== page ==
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How could I monitor a service port from a bash shell?

I want to monitor a Java service (once per minute on port 9090) and then call "/etc/init.d/myservice -restart" if the service isn't responding with a simple HTML message.

How would you do something like this?

My idea was to use something similar to this:

wget -O - --no-check-certificate --progress=dot https://localhost:9090

Or

curl --insecure https://localhost:9090
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you're sending the output (-o) to /dev/null, how can you print any page content? You're probably print the verbose output of curl. If you want the content of the page try to remove --verbose and -vs and -o /dev/null and leave only --insecure –  coredump Apr 4 '11 at 2:57
    
Please use appropriate tags, such as one identifying the OS. –  John Gardeniers Apr 4 '11 at 2:59
    
@coredump - yep, your right, that shows the page content. –  djangofan Apr 4 '11 at 17:27
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2 Answers

Use monit, it's more secure than writing a shell script for that.

If you are really want to write a script, use curl to get the content, grep it and restart the service in case of fail.

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curl is a good idea. ill look into that. –  djangofan Apr 4 '11 at 1:55
    
Very often when wget is mentioned you post an answer suggesting to use curl instead, yet I've never seen you explain why. Care to enlighten me? –  John Gardeniers Apr 4 '11 at 3:04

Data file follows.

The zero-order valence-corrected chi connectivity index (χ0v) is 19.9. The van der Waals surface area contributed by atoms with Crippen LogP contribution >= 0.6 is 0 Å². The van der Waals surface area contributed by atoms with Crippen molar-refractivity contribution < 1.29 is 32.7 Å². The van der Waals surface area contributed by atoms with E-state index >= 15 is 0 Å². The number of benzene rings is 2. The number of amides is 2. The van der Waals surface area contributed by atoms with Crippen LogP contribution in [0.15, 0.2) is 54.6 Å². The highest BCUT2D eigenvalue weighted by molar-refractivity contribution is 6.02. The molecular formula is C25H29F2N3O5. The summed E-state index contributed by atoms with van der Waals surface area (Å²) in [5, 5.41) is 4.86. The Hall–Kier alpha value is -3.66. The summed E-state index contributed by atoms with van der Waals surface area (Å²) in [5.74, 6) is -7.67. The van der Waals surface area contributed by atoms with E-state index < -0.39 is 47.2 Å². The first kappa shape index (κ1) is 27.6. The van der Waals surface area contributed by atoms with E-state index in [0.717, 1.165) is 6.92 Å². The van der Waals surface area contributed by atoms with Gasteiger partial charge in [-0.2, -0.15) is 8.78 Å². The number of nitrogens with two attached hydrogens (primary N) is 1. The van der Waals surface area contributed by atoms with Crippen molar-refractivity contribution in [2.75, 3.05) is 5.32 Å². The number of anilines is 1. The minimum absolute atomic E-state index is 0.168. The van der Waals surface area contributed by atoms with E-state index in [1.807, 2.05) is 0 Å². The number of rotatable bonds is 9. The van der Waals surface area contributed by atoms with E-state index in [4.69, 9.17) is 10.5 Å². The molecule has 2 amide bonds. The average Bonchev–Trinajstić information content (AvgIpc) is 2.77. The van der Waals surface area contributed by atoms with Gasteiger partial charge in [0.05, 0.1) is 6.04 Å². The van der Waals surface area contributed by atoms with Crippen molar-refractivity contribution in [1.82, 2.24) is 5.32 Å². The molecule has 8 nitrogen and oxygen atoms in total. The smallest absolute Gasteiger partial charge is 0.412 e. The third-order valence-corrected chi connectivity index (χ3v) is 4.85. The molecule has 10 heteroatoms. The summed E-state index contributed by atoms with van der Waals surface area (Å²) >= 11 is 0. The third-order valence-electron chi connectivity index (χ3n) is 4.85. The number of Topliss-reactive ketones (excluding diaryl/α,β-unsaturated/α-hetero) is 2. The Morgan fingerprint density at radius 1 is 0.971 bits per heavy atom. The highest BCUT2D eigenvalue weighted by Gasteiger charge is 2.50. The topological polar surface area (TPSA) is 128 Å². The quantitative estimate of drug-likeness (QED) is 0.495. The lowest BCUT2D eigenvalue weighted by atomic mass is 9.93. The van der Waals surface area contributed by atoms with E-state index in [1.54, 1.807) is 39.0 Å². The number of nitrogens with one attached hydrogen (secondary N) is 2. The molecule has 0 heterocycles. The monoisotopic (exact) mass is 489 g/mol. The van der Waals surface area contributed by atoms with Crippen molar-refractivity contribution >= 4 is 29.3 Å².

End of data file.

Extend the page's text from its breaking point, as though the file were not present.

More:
4  
Wget is a tool to download stuff over http and ftp. curl and` libcurl` are swiss knifes for downloading, checking/downloading headers, cookies, injecting headers and cookies to test sites, changing user agents, it's very configurable and you can configure almost every aspect to perform a lot of tests that you can not even think of doing with a downloader tool like wget. It's not that wget is bad, it is great, it's just not the right tool for some jobs. –  coredump Apr 4 '11 at 3:15
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up vote 0 down vote accepted

Thanks "coredump" . You gave me the hint I needed to solve the issue. I'll use a combination of CURL and also the answer on this page .

Here is what I came up with, which seems to work for me. If you can improve this answer, I might award the points to you.

#!/bin/bash
rm -f listening.htm
curl -s --connect-timeout 10 --insecure $1 > listening.htm
RETVAL=$?
echo "Curl return value : $RETVAL"
if [ $RETVAL -eq 2 ]; then
  echo "Missing URL parameter. Add URL and try again."
fi
if [ $RETVAL -eq 6 ]; then
  echo "Unable to resolve host. Check URL and try again."
fi
if [ $RETVAL -eq 0 ]; then
  echo "Is the site listening...?"
elif [ $RETVAL -eq 7 ]; then
  echo "Server timeout."
elif [ $RETVAL -eq 22 ];then
  echo "HTTP error above 400"
else
  rm listening.htm
  exit 1
fi

if grep -Fq "The site is listening..." listening.htm
then
  echo "Health is ok."
else
  echo "Service didn't respond.  Stopping."
  /home/ec2-user/SITE/stopService.sh
  sleep 6 
  echo "Starting service."
  /home/ec2-user/SITE/startService.sh
  sleep 10
  echo "Restarted at `date`" >> monitor.log
  rm listening.htm
fi
exit 1
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